A worrying trend

21st February 2016

 

Yesterday we began our 2016 fundraising endeavours at Stirchley Spring Vegan Fair.  It was a wonderful day, with over 1000 visitors coming along and we wish to personally thank Kevin from Midlands Vegan Campaigns for organising the event.  We look forward to attending the proposed Summer Vegan Fair at the same venue later this year!

 

As always we met some amazing people and found so many new kindred spirits that empathise with our cause.  We got to catch up with friends and acquaintances and lots of familiar supporters kindly came over to wish us well and drop off a donation or two.  A regular visitor to our stall even gifted us some vegan cheese, we’ll be tucking into that later!  In the end we raised a fantastic £120.48 towards the rescue’s work.

Amazing! Look at the crowds in this short video!If you have any photos or video of the event please share here, thanks! :)

Posted by Midlands Vegan Campaigns on Saturday, 20 February 2016

However a worrying trend seems to be creeping into this normally moral and compassionate section of the community, something that until recently we had only encountered in other circles – the belief that captivity is better than the wilderness.

 

The notion that someone within such an animal welfare centred niche in society could sincerely believe this to the extent of feeling the need to argue the point in public, while surrounded by hundreds of animal rights supporters/activists and steadfast vegans, boggles my mind.  This person was so insistent and confident in their own self-righteousness that the “discussion” only came to an end when they were politely dismissed.  Later in the day another visitor also extolled the virtues of reptile and parrot keeping as harmless.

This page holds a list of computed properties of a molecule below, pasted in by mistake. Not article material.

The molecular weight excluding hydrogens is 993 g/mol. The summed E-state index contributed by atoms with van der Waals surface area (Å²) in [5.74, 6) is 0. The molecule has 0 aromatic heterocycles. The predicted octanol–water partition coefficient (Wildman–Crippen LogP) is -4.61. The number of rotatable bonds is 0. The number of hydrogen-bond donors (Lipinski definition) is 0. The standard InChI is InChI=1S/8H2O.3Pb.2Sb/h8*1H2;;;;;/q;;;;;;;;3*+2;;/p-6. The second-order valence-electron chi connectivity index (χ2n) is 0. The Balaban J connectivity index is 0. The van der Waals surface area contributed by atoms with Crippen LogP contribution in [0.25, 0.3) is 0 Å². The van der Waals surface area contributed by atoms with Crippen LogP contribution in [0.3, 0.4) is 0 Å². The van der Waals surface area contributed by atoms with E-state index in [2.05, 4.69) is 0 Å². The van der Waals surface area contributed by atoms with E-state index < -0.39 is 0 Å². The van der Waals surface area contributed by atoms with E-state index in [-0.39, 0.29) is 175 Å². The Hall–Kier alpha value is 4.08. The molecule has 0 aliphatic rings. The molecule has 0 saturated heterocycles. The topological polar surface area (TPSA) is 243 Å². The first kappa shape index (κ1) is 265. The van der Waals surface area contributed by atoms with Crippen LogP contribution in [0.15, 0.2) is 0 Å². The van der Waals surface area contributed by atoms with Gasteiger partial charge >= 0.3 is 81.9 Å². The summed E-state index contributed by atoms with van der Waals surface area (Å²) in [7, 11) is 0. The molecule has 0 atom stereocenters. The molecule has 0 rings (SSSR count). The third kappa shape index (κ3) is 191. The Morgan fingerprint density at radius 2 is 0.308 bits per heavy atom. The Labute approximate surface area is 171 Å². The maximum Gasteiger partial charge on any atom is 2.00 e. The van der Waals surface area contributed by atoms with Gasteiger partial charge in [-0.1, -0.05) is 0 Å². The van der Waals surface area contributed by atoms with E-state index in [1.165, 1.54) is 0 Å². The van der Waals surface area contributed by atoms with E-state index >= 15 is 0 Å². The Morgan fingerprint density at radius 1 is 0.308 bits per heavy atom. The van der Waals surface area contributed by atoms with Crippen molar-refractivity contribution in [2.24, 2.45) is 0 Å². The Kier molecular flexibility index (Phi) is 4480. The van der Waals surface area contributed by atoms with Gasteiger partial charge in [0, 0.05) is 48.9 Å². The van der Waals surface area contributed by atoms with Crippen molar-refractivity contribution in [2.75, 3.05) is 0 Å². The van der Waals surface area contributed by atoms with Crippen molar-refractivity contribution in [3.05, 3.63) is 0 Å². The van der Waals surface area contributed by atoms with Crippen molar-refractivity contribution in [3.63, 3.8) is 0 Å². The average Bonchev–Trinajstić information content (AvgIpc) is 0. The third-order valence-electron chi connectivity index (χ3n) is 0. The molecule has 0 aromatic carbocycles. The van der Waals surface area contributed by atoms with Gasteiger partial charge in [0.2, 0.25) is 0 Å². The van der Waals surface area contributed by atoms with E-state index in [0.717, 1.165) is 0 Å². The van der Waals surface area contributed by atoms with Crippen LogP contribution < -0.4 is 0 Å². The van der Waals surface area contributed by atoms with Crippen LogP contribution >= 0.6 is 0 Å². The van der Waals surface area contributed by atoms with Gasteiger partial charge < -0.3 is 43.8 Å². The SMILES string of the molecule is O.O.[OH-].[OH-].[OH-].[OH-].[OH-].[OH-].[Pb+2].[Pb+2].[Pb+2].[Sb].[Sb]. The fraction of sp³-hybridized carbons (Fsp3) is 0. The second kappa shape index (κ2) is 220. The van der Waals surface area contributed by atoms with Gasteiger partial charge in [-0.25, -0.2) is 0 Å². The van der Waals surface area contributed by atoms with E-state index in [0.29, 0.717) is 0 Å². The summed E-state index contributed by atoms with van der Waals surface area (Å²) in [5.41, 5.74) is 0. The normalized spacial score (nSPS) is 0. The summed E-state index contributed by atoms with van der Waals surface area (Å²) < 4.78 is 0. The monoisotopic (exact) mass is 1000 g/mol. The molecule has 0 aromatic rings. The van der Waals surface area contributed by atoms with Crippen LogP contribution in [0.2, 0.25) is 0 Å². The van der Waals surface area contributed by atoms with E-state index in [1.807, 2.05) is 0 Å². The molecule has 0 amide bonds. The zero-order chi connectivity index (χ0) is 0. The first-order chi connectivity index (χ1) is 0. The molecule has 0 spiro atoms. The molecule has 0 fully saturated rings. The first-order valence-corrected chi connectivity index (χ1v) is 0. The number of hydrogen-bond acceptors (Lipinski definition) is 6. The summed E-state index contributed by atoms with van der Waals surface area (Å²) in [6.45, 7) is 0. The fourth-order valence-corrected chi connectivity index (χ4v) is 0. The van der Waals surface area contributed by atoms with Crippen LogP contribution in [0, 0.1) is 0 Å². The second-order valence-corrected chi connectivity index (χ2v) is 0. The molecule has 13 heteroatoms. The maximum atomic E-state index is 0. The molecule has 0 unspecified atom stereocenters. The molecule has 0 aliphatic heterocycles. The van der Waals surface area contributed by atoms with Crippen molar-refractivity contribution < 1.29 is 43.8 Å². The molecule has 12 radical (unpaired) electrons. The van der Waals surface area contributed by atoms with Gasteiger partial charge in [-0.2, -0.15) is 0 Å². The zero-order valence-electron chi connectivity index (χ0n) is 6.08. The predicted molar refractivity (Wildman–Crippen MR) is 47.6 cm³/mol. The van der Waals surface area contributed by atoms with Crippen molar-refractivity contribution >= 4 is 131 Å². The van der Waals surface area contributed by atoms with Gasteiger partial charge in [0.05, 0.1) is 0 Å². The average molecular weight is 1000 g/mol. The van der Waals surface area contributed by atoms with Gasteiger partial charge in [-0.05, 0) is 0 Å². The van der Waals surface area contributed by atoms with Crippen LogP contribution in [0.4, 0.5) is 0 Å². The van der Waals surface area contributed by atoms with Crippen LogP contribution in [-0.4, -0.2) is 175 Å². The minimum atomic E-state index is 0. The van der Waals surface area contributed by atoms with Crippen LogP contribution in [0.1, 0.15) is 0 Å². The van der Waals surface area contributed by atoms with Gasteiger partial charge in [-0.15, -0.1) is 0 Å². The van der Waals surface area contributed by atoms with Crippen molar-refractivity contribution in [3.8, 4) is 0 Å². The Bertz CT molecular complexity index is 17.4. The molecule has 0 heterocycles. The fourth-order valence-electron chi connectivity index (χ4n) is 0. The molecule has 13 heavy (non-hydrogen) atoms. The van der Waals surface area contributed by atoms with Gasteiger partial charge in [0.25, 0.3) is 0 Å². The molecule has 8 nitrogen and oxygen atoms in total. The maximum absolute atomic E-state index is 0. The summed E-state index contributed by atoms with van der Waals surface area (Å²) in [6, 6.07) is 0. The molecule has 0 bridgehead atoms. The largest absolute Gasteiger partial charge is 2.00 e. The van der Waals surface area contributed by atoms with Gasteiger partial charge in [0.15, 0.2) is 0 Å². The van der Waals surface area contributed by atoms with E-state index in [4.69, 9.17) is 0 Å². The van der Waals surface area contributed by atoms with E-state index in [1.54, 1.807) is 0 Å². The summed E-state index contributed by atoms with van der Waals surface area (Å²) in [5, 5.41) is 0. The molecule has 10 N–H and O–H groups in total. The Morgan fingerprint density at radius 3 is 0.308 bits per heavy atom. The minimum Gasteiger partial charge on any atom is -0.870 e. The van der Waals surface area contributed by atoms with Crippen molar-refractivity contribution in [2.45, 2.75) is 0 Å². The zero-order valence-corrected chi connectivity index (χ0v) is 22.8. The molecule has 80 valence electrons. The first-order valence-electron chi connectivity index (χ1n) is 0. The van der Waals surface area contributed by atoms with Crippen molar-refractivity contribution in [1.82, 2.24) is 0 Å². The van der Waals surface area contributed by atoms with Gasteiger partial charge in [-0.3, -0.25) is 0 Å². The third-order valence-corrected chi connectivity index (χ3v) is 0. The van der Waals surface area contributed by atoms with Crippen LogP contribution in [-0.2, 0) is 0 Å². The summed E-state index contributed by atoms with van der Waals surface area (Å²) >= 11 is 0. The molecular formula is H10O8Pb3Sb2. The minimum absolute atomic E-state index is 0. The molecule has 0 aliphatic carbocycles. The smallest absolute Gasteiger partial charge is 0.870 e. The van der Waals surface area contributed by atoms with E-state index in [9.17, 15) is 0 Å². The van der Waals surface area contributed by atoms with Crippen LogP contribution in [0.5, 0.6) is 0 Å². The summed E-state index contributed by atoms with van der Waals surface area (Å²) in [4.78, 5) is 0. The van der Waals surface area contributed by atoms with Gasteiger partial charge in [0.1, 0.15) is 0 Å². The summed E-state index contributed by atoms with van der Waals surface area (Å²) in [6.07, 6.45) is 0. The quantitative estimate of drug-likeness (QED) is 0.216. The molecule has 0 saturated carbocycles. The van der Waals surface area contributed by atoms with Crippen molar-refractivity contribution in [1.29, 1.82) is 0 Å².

We are all individuals in this world and all have our own minds and, therefore, opinions.  This is great, we love free will!  However it does mean that we can’t all agree with each other all the time.  That in itself isn’t necessarily an issue if we’re all being civil except when the point being argued is completely immoral and scientifically baseless.

Part of our new-look stall, debuted at Stirchley Spring Vegan Fair 2016 featuring the comparison of captivity and wilderness.

So, lets’ set the record straight.

Captivity can NEVER fully replicate the wild.

No matter how hard WE try.

No matter how much money we throw at it.

No matter how much training WE’ve got.

You cannot create a 100% accurate miniature rainforest in a glass tank.  Oh yes you can plant it, maybe even with native plants from your country of choice, and equip a mister to increase humidity.  You can install heating and lighting to increase the temperature and simulate sunlight.

 

BUT, just because it looks beautiful and we THINK it looks like a rainforest it still isn’t the same.

 

What about soil chemistry and microorganisms?  Yes, we can put a few species of detritivores in the tank to keep it clean but this is nothing compared to the thousands that could inhabit that same floor space in the rainforest.

 

What about weather cycles?  Yes, we’ve installed heating, lighting and an automatic mister or “rain machine” but we all know that when we step out the door in the morning that the weather will fluctuate throughout the day.  The wind will blow, the temperature will rise and fall, the sun may be blotted out by clouds, it could rain.  And what about the changing seaons?!  No matter how hard we try we cannot replicate these natural daily variations with 100% accuracy in captivity.